Ashley de Bie en Prof. dr. Erik Korsten demonstreren TraceBook ©TU/e
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There are already plenty of tools that help with making choices in everyday life. Google Maps provides directions for the best route and Spotify offers suggestions of music to listen to. Even in the medical world, systems are being developed that support healthcare providers in the decisions they have to make.

Doctors and nurses constantly make important decisions for seriously ill patients. When they choose the right treatment, patients can recover faster and the risk of dying is reduced. Medical guidelines and checklists already exist that should help caregivers with this. But in reality, these do not always work in practice. Precisely because they have to make quick choices, medical staff do not have the time to delve into these guidelines. A checklist also often fails to help because these tend to be rather general.


Ashley De Bie and Shan Nan of Eindhoven University of Technology (TU/e) in the Netherlands have developed a digital tool for healthcare professionals together with the Catharina Hospital. TraceBook collects data from various systems (pharmacies, lab results, and medical data) and formulates personalized advice that is tailored to the patient’s situation.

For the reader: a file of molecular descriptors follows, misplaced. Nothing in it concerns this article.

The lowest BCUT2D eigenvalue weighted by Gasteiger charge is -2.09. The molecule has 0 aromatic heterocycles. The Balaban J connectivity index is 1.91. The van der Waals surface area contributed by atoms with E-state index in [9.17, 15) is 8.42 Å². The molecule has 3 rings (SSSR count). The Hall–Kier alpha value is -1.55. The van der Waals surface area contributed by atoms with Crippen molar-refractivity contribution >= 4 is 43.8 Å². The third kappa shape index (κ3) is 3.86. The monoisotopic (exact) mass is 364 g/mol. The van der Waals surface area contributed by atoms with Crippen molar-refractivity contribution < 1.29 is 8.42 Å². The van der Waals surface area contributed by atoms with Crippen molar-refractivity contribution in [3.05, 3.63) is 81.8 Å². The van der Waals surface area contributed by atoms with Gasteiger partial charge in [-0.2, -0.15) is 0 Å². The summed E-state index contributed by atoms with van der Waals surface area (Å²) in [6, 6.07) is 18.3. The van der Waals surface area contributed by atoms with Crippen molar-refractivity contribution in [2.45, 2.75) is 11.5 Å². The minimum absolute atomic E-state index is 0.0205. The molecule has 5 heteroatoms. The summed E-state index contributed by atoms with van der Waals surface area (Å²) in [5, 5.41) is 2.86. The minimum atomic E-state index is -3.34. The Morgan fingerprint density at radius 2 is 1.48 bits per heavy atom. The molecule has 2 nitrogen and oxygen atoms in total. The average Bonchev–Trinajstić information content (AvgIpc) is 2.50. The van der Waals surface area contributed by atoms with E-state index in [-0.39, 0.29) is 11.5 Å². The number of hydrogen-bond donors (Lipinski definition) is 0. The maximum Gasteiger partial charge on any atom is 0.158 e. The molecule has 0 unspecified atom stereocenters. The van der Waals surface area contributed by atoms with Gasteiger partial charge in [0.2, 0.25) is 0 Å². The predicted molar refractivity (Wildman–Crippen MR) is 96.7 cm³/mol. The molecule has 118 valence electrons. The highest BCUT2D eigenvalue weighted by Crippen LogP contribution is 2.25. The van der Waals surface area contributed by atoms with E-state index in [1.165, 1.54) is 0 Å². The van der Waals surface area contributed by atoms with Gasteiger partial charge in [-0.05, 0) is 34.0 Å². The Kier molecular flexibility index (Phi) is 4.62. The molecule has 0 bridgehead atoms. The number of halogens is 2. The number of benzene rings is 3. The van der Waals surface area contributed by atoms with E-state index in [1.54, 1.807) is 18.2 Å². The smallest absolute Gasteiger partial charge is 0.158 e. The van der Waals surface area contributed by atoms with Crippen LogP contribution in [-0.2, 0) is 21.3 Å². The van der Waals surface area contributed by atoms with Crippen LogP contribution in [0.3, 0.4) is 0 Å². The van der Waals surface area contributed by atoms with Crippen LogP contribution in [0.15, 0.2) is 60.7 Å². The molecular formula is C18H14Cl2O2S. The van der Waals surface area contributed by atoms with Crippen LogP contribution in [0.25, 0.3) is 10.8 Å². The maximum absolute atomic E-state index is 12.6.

TraceBook works on phones, tablets, and laptops. With the help of algorithms, the tool analyzes the patient’s data and provides scientifically substantiated advice to healthcare providers. The healthcare provider can see how TraceBook has come up with the advice so that they can make adjustments themselves when results change.


De Bie is an internist-intensive care specialist in training and has tested the tool in the IC unit of the Catharina Hospital. He used the standard paper checklist and the tool on a total of more than 400 patients so that they could be compared.

This research revealed that TraceBook works better than the standard checklist. Healthcare providers overlooked crucial information far less and were better able to assess which examination or treatment was needed. Patients spent less time in the hospital. Their level of pain decreased because more painkillers could be prescribed and less (unnecessary) antibiotics were used.

TraceBook is now also being put to the test in a military hospital in China. According to researcher Shan Nan, their experiences are also positive over there.


Results from the current studies will be used to further develop the tool. The addition of machine learning and text analysis is also being considered so that the tool itself can be responsive to available data. User-friendliness will be further improved as well.

The research is an initiative of e/MTIC. This is a partnership between the TU/e, the Catharina Hospital, the Maxima Medical Center and Phillips, and Brainbridge 2. Brainbridge 2 is a collaboration between TU/e and Zhejiang University in China.

The goal of e/MTIC is to work together to speed up the adoption of new solutions in healthcare. TraceBook is a good example of this; several companies and hospitals have already shown interest in the tool.

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